The following information will be covered in your pre-habilitation (Prehab) appontment. If you do not have an appointment, please call your surgeons offices to get scheudled or get a referral, if it is right for you.
- Arrange furniture so you have wide, clear paths between objects.
- Remove all clutter from the floor as well as runners, loose electrical or extension cords, and low-rise tables or foot stools that could cause tripping.
- Ensure all rugs have nonslip backings or, preferably, remove them when possible.
- Only walk in well-lit rooms, hallways, and stairs - Purchase night lights for bedrooms, halls, and bathrooms to provide light to walking paths when necessary.
- Make sure to have furniture available to sit on after surgery that is not low or difficult to get up from.
- Arrange for regular visits by family or friends.
- To avoid the risks that come with having to climb stairs, prior to surgery locate your bed to the first floor with access to a nearby bathroom, if possible.
- Make sure handrails are installed and securely fastened with non-skid threads on stairs.
- It is highly recommended you have a family member/caregiver present to assist you if you must climb stairs.
- Make sure to tell the hospital Physical or Occupational Therapist that you have stairs and the number of stairs you will need to climb. They will give you the necessary education on how to safely go up and down your steps after surgery.
- You will be taught the log roll technique to use when getting in and out of bed.
- If you get up in the middle of the night, sit at the side of the bed for a few moments to avoid dizziness prior to standing and moving about.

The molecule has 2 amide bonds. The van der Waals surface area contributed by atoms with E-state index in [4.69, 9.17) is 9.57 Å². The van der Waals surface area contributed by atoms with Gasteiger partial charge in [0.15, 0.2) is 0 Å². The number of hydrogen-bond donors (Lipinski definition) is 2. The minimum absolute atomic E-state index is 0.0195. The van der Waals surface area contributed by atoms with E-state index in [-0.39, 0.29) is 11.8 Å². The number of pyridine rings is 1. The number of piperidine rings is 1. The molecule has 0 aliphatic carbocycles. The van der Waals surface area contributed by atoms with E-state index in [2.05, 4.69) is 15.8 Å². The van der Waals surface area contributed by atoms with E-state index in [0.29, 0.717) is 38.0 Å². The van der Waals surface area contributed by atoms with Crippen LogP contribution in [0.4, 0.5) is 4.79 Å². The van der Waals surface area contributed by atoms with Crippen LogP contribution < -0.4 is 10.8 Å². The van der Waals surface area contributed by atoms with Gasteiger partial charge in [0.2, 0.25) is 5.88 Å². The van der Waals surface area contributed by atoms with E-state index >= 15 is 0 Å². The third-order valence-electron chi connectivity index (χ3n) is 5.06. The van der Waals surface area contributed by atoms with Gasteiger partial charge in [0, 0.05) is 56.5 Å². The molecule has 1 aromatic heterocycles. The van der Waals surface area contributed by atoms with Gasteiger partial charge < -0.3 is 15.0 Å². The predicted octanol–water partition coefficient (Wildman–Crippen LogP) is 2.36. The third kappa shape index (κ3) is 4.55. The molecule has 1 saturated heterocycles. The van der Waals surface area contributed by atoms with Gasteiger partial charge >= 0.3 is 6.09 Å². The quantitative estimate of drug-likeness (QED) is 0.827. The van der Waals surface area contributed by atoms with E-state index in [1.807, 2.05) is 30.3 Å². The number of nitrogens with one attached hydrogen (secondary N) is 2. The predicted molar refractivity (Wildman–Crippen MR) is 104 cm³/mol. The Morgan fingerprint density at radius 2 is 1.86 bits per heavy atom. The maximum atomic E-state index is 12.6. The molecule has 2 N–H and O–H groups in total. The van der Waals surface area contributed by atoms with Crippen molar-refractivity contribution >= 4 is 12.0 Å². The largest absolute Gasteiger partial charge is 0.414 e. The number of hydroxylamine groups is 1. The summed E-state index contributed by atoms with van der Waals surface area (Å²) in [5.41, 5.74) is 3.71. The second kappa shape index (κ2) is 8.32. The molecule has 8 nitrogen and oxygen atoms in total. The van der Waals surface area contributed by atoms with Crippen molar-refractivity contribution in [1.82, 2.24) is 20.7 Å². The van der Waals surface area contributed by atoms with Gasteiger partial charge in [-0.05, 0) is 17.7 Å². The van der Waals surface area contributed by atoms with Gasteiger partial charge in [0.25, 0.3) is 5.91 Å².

- Make sure there is a lamp or flashlight at the bedside as well as a phone.
- Nearly half of all falls recorded after surgery occur in the bathroom. Be very careful to identify and eliminate potential trip hazards (rugs, splashed water, stepping over the side of the tub etc.).
- Install a nightlight in the bathroom.
- Place a slip-resistant rug adjacent to the bathtub for safe exit and entry and place non-skid strips or a rubber bath mat to the floor of the tub.
- Install grab bars in the tub or shower if balance is a problem.
- Stabilize yourself on the toilet by using either a raised seat or a special toilet seat with armrests.
- Place toilet paper within arm’s reach to avoid bending and twisting.
- According to the Centers for Disease Control (CDC), more than 86,000 people a year end up in the emergency room after tripping over their family pet. Keep a close eye on your pet(s) when moving about as some pets have a habit of crossing in front of their owner’s feet.
- Keep pet toys, food and water bowls picked up or placed out of the way.
- Clean up spilled water or scattered food as soon as you see it.
- Do not let your pet sleep with you. This could cause an infection at your incision site and lengthen your recovery time.
- If you are concerned about your pets care as you recover after surgery, consider boarding your pet or ask a family member to care for your pet for a short time after surgery.
- The kitchen is the second most dangerous room in the house because of water spills and splashes.
- Wipe up all spills immediately and carefully as soon as they occur.
- Avoid standing on stools, chairs, or boxes to reach upper cabinets. Instead, relocate objects typically stored in higher locations to a lower, more reachable height prior to surgery until recovered.
- Avoid lifting heavy objects (i.e. slide pots across the countertop instead of carrying them).
- Consider preparing meals and freezing them for ease of use after surgery.
- Consider purchasing a daily or weekly pill organizer and marking off when you took your meds on an easily visible calendar.
- Be aware which medicines you are taking that can cause drowsiness and/or dizziness, as this could increase the likelihood of a fall.
- Whether you are a parent or a grandparent, restrictions such as no bending, lifting or twisting can make it difficult to care for (even hug) small children. Consider whether or not you will need assistance with child care and arrange for support prior to surgery.
- Small children may need some education on how to interact with you in a way that ensures both their safety and yours. Make sure to educate them as to your temporary limitations with bending, lifting and twisting.